Kenya has recently made front pages of global media featuring President Uhuru Kenyatta and the International Criminal Court (ICC). Kenya had already made history in 2013 by electing a president and deputy president indicted by ICC for crimes against humanity, following the 2007 disputed elections that left more than 1,000 people dead while turning more than 600,000 Kenyans into internal refugees. The ICC has now withdrawn all charges against Kenyatta due to lack of sufficient evidence. The case against Deputy President William Ruto, however, is to continue.
Electing two indictees into two highest offices in the land -- president and deputy president of the Kenyan republic -- may seem unusual.
This seemingly astonishing electoral outcome takes me back to 1994, when I concluded in my book, Kenyan Capitalists, the State and Development, that Kenyan politics and economics were strange bedfellows. While Kenya's private sector was increasingly cosmopolitan linked to regional and global business networks, Kenyan politics remained essentially ethnic and sub-national. This contradiction, I argued, held Kenya back from realising its vision of becoming a more prosperous, united and democratic nation. The role of the state and associated provision of soft and hard infrastructure constituted the weak link in Kenya's development story.
The political maneuvers that brought Kenyatta and Ruto to power, despite being indictees, would seem to indicate that the same contradiction I observed 20 years ago remains a major factor in Kenya's political economy. The political elite in Kenya, in other words, is still a patchwork of prominent personalities drawn from main ethnic groups that hardly operate coherently -- which renders Kenyan politics highly unstable and unpredictable. In such environment, power is determined by makeshift alliances that are conveniently constructed prior to and during elections. Little wonder that political parties in Kenya are in fact known as "vehicles" for ethnic heavyweights. Kenyan political scientific, Mutahi Ngunyi, best describes his country's politics with his concept of "tyranny of numbers." According to Ngunyi, when, prior to the 2013 presidential elections, Kenyatta's and Ruto's vehicles signed a "deal" that established their Jubilee Coalition, the tyranny of numbers assured them of victory. This was the case, says Ngunyi, because Kenyatta and Ruto had the "bankable" ethnic vote of 43.2 per cent of the total vote -- the combined number of voters from their ethnic and associated groups.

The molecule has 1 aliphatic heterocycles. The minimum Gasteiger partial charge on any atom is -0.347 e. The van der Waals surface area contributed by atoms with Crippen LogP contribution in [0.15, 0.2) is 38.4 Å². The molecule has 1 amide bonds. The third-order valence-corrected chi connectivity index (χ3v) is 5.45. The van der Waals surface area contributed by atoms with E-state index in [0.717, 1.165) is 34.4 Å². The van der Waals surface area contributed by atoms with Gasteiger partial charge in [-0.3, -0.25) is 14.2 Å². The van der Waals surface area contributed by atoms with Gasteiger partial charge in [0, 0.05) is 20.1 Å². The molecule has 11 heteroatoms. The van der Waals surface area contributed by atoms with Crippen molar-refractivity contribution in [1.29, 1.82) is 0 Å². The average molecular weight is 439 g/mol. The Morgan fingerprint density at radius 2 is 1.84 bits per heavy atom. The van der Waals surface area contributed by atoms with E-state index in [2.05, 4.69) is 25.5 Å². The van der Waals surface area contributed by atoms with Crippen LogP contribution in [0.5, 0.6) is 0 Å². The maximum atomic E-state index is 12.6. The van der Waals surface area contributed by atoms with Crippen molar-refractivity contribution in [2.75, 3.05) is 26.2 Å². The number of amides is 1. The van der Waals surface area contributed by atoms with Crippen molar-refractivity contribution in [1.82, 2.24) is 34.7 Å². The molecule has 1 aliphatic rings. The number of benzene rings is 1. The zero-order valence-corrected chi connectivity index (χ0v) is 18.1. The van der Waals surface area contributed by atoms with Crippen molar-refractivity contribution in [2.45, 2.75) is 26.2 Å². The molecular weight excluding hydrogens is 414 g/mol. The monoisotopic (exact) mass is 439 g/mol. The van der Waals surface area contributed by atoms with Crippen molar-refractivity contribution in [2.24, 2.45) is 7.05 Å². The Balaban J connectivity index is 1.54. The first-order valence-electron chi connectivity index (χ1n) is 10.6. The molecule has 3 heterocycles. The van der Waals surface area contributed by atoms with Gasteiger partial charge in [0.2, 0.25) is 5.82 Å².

If Kenyan politics has remained essentially the same since 1994, what of its economics? Kenya's business sector has moved much further, not only in terms of size, and linkage to regional and global markets, but even more spectacularly in terms of innovation. Broadly, Kenya's gross domestic product of $44 billion makes the country 87th largest economy in the world, 12th in Africa, and East Africa's biggest. This relative success owes a great deal to Kenya's private sector that is home to many first rate companies.